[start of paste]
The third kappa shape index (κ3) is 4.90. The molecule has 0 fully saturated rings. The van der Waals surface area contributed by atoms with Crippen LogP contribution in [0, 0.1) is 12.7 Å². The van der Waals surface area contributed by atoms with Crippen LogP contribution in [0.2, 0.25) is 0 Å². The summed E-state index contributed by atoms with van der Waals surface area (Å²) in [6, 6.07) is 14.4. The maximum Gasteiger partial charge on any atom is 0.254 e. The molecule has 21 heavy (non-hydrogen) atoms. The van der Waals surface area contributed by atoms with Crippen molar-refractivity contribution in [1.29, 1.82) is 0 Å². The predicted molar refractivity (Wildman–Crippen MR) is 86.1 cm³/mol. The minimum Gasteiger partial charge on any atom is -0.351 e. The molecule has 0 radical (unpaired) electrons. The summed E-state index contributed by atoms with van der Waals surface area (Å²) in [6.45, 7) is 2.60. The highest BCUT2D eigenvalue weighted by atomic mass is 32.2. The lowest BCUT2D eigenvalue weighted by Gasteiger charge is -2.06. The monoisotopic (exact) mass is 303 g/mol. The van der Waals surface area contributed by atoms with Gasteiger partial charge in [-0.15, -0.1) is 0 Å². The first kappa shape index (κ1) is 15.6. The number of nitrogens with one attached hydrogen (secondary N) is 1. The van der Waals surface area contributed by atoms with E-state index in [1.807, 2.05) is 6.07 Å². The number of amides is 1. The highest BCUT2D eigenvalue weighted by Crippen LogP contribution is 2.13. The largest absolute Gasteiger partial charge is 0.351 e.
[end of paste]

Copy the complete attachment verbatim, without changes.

The third kappa shape index (κ3) is 4.90. The molecule has 0 fully saturated rings. The van der Waals surface area contributed by atoms with Crippen LogP contribution in [0, 0.1) is 12.7 Å². The van der Waals surface area contributed by atoms with Crippen LogP contribution in [0.2, 0.25) is 0 Å². The summed E-state index contributed by atoms with van der Waals surface area (Å²) in [6, 6.07) is 14.4. The maximum Gasteiger partial charge on any atom is 0.254 e. The molecule has 21 heavy (non-hydrogen) atoms. The van der Waals surface area contributed by atoms with Crippen molar-refractivity contribution in [1.29, 1.82) is 0 Å². The predicted molar refractivity (Wildman–Crippen MR) is 86.1 cm³/mol. The minimum Gasteiger partial charge on any atom is -0.351 e. The molecule has 0 radical (unpaired) electrons. The summed E-state index contributed by atoms with van der Waals surface area (Å²) in [6.45, 7) is 2.60. The highest BCUT2D eigenvalue weighted by atomic mass is 32.2. The lowest BCUT2D eigenvalue weighted by Gasteiger charge is -2.06. The monoisotopic (exact) mass is 303 g/mol. The van der Waals surface area contributed by atoms with Gasteiger partial charge in [-0.15, -0.1) is 0 Å². The first kappa shape index (κ1) is 15.6. The number of nitrogens with one attached hydrogen (secondary N) is 1. The van der Waals surface area contributed by atoms with E-state index in [1.807, 2.05) is 6.07 Å². The number of amides is 1. The highest BCUT2D eigenvalue weighted by Crippen LogP contribution is 2.13. The largest absolute Gasteiger partial charge is 0.351 e.